The gawkers arrived at the red-brick Colonial on Fall Moon Ride in Clarksville this month looking for the Halloween House.
Just as they do every October, visitors from Virginia to Pennsylvania traveled to Howard County to witness the elaborately macabre tableau the Beadel family has created each Halloween for nearly a decade on its front lawn: 40 meticulously designed skeletons dressed as football players, baby-bottle sucking infants and even a postal worker. (Her name? Anne Thrax, of course.)
But this year it was all gone. The only displays in the yard were three black-and-orange signs.
"Dear Riverhill Neighbors," the signs read. "We deeply regret that after 5 years of escalating vandalism and theft of our seasonal decorations, we are unable to continue the Halloween skeleton displays."
The Beadel family's decision to abandon its annual ghoulish designs has distressed residents throughout the affluent community of River Hill and caused many to wonder whether teenage hooliganism has gotten out of control. But nowhere has the loss been felt more deeply than among the Beadels themselves.
"It's like a huge void in my life," said Cathie Beadel, 47, an energy company executive. "It's like one of your kids leaving home. I can't even hang around the front of the house anymore or else I see the empty lawn and get depressed."
The Beadels said the incessant vandalism was just too much. Teenagers would come between midnight and 4 a.m. to steal their skeletons. Sometimes they would just destroy the displays with baseball bats.
It got so bad that Jim Beadel, 47, a corporate security manager, installed motion sensors and began sleeping in his vehicle to catch the miscreants. But most of the vandals escaped into the woods. He couldn't stop the destruction.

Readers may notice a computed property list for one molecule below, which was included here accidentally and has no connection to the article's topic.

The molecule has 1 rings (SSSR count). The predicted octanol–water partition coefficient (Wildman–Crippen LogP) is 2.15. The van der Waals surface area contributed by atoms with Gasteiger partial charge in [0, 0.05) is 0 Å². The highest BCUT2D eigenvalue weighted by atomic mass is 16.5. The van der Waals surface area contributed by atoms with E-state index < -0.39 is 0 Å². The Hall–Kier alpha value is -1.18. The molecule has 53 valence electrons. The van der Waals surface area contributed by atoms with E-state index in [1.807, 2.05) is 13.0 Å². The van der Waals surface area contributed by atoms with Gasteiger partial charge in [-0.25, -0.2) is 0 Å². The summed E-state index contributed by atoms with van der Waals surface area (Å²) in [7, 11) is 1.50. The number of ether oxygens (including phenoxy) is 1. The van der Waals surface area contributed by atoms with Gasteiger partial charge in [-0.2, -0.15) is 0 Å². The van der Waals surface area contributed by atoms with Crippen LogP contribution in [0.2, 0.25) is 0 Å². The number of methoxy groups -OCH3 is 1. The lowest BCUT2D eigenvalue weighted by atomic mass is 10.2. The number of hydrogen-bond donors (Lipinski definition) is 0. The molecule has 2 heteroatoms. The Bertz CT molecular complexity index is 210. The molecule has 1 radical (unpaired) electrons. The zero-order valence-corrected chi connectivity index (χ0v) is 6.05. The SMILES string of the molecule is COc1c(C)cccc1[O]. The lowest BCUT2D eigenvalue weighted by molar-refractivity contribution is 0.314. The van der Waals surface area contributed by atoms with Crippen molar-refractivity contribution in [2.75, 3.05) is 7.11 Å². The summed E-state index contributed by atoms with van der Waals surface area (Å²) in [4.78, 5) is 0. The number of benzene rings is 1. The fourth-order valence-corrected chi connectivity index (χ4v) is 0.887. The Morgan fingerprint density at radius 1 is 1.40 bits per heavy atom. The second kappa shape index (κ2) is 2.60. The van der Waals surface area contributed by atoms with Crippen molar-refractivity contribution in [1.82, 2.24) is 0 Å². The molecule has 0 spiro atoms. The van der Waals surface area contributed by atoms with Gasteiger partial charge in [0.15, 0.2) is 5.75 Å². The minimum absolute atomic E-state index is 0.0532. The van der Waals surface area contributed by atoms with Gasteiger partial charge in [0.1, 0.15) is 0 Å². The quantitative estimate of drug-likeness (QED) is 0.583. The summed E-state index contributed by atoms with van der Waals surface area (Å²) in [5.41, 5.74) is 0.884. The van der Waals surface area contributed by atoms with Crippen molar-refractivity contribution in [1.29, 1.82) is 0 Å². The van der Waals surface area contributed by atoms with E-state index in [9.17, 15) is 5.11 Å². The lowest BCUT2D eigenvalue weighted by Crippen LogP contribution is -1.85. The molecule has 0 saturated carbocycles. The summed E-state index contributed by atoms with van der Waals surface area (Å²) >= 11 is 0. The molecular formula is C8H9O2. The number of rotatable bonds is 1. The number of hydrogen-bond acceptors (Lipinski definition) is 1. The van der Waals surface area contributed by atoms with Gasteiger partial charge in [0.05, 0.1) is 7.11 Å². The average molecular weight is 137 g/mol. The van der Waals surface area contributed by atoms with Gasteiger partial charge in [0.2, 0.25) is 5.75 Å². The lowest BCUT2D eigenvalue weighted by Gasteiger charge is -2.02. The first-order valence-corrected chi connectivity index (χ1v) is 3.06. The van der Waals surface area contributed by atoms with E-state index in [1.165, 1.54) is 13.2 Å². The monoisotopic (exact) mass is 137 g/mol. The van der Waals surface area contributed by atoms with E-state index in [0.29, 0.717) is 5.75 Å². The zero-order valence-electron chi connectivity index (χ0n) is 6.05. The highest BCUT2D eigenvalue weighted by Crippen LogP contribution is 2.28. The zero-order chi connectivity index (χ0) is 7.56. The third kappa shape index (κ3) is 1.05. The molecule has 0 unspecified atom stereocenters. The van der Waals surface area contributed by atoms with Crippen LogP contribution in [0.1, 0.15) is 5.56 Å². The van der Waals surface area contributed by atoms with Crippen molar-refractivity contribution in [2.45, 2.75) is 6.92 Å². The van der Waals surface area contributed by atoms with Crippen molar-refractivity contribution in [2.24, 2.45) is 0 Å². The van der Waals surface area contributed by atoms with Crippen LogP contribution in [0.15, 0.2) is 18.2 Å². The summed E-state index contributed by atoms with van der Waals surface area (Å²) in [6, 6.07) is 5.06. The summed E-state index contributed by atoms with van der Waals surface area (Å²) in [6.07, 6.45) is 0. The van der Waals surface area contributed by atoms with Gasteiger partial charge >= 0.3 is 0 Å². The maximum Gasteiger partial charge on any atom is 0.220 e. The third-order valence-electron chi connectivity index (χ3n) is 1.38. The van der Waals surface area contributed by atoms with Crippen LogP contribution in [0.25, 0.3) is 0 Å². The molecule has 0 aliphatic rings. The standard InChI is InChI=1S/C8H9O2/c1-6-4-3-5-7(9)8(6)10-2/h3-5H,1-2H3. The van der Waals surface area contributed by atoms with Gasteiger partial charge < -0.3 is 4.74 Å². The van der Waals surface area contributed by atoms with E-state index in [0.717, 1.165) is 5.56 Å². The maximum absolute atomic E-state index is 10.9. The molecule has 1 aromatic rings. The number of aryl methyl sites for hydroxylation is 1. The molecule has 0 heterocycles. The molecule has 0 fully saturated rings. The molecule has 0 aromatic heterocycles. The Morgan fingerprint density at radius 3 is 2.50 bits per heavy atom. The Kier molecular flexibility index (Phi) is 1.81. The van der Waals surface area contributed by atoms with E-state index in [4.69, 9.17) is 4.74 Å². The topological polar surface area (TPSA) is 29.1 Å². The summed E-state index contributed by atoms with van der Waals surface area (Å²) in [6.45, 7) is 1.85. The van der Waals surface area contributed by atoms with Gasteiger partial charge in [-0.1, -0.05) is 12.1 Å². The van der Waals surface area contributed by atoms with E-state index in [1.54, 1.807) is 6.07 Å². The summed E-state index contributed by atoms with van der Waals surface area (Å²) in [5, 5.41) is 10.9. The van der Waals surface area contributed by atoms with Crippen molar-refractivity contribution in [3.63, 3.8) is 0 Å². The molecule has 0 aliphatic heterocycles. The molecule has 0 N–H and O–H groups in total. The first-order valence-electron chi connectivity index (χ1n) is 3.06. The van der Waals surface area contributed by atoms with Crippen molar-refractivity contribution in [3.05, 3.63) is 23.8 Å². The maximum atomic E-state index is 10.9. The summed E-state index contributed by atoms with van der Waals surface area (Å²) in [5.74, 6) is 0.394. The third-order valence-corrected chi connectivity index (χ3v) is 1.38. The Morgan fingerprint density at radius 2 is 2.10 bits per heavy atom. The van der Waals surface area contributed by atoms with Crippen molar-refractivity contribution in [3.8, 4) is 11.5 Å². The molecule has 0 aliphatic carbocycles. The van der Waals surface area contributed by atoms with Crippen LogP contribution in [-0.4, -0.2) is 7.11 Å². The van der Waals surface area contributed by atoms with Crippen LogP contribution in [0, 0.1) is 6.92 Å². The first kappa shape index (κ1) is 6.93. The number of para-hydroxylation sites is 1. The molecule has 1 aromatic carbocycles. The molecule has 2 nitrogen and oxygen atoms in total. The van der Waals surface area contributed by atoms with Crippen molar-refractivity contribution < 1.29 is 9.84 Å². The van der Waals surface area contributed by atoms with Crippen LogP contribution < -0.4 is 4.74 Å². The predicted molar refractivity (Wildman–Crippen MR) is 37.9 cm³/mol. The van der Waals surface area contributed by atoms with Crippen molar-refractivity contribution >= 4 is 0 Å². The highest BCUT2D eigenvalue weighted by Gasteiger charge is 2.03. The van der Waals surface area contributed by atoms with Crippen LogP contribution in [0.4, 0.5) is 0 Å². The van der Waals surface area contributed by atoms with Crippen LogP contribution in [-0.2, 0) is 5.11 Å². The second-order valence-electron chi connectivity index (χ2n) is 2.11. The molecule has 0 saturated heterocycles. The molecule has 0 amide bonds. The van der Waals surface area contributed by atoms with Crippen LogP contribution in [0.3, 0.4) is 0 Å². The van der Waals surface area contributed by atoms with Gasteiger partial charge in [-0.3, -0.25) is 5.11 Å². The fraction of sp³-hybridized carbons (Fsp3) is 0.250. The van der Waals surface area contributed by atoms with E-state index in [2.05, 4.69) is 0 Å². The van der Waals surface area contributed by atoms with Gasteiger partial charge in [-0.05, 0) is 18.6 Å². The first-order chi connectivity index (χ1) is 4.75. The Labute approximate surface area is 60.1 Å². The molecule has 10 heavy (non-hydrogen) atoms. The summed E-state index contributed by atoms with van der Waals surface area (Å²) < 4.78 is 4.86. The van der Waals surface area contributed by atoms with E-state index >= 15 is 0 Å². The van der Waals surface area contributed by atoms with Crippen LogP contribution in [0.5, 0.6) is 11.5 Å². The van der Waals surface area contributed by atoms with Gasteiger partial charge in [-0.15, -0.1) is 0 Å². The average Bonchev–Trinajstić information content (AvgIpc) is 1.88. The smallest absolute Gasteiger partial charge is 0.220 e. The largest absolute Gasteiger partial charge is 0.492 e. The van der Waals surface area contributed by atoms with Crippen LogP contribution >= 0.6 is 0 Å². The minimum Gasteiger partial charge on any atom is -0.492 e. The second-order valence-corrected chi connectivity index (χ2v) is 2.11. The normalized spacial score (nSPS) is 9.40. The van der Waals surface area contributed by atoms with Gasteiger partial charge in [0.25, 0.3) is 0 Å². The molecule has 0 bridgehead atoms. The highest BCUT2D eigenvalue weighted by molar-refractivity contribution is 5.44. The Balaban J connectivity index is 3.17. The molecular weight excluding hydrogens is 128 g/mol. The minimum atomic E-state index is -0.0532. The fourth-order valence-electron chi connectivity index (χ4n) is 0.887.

"It makes me feel so angry," he said. "I thought I moved into a community where people don't consider the destruction of other people's property commonplace and okay. But these kids are just out of control, and the parents are completely indifferent."
Neighbors and visitors have been disappointed by the Beadels' decision. Martin Ehrlich, who lives across the street, said some people have even expressed anger that the family has abandoned what has become an annual destination for many in Howard.
"Personally, it will be sad for me," Ehrlich said. "But as a friend of the Beadles I'm glad they're not doing it. It's too much stress for them."
But the family's decision to give up their skeletons also has highlighted how much their efforts mean to the community.
One evening last week, Cathie Beadel arrived home from work and found a bright orange pumpkin on her doorstep with a card that said: "May this little pumpkin let you know the neighborhood cares!"
"BOO hoo! We miss YOU decorating for Halloween," read the card from the family of Sandra Kleinberger, neighbors whom the Beadels say they have never met. "We have always enjoyed your decorations and are sorry theft and vandalism has lead to your empty lawn this season."
Cathie Beadel said the note was so moving she almost wanted to cry. Such sentiments caused the family several days ago to briefly consider putting up the decorations.
"Deep inside of me I just want to stay home from work and put all the decorations up," she said. "But we can't. If we did, I know Jim would be back sleeping in his truck and I'd be worried."
Sherry Llewellyn, a spokeswoman for the Howard County police, said the Beadels' experiences do not represent a broader uptick in crime in the county. She said reports of vandalism in Howard dropped from 3,494 in 2002 to 3,142 last year.
"Halloween is a time that lends itself to mischievousness," she said. "When you put that stuff out, it comes with some risk."
The biggest concern for the Beadels now is the reaction they will get when trick-or-treaters show up tonight expecting the usual display. They said vans of children have pulled up in past years from neighboring counties and even Virginia or the District to see their decorations.
How will people respond?
"I believe there are going to be a lot of unhappy and very disappointed kids and parents," Cathy Beadel said. "I imagine some people will be very angry."
The Beadels said they will consider putting up the decorations next year. But their main focus now is getting through a holiday that just doesn't feel right without their traditional display.
"It's not the same. It's not Halloween," Cathy Beadel said. "But we're doing what we have to do survive."